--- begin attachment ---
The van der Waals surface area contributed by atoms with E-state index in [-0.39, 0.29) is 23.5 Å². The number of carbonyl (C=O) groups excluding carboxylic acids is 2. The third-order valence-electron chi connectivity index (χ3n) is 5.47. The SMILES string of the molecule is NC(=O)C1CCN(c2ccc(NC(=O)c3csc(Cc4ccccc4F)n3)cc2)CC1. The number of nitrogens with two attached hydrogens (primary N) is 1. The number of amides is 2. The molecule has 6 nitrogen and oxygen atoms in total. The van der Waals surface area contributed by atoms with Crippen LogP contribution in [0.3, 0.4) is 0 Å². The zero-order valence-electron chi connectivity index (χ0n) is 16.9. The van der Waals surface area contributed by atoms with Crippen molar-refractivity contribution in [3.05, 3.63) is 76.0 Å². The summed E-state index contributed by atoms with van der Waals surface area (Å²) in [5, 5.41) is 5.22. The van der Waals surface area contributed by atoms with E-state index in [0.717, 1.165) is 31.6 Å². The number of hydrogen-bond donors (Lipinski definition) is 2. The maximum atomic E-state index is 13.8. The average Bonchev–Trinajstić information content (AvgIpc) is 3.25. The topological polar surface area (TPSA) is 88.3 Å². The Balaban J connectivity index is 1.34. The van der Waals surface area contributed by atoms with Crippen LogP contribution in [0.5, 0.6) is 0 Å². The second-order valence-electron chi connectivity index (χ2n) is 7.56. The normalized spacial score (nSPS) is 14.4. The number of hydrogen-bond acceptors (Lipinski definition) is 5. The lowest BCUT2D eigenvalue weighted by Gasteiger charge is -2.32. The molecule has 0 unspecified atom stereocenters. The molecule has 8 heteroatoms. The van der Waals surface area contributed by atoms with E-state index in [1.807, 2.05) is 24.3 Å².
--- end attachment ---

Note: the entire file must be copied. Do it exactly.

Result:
The van der Waals surface area contributed by atoms with E-state index in [-0.39, 0.29) is 23.5 Å². The number of carbonyl (C=O) groups excluding carboxylic acids is 2. The third-order valence-electron chi connectivity index (χ3n) is 5.47. The SMILES string of the molecule is NC(=O)C1CCN(c2ccc(NC(=O)c3csc(Cc4ccccc4F)n3)cc2)CC1. The number of nitrogens with two attached hydrogens (primary N) is 1. The number of amides is 2. The molecule has 6 nitrogen and oxygen atoms in total. The van der Waals surface area contributed by atoms with Crippen LogP contribution in [0.3, 0.4) is 0 Å². The zero-order valence-electron chi connectivity index (χ0n) is 16.9. The van der Waals surface area contributed by atoms with Crippen molar-refractivity contribution in [3.05, 3.63) is 76.0 Å². The summed E-state index contributed by atoms with van der Waals surface area (Å²) in [5, 5.41) is 5.22. The van der Waals surface area contributed by atoms with E-state index in [0.717, 1.165) is 31.6 Å². The number of hydrogen-bond donors (Lipinski definition) is 2. The maximum atomic E-state index is 13.8. The average Bonchev–Trinajstić information content (AvgIpc) is 3.25. The topological polar surface area (TPSA) is 88.3 Å². The Balaban J connectivity index is 1.34. The van der Waals surface area contributed by atoms with Crippen LogP contribution in [0.5, 0.6) is 0 Å². The second-order valence-electron chi connectivity index (χ2n) is 7.56. The normalized spacial score (nSPS) is 14.4. The number of hydrogen-bond acceptors (Lipinski definition) is 5. The lowest BCUT2D eigenvalue weighted by Gasteiger charge is -2.32. The molecule has 0 unspecified atom stereocenters. The molecule has 8 heteroatoms. The van der Waals surface area contributed by atoms with E-state index in [1.807, 2.05) is 24.3 Å².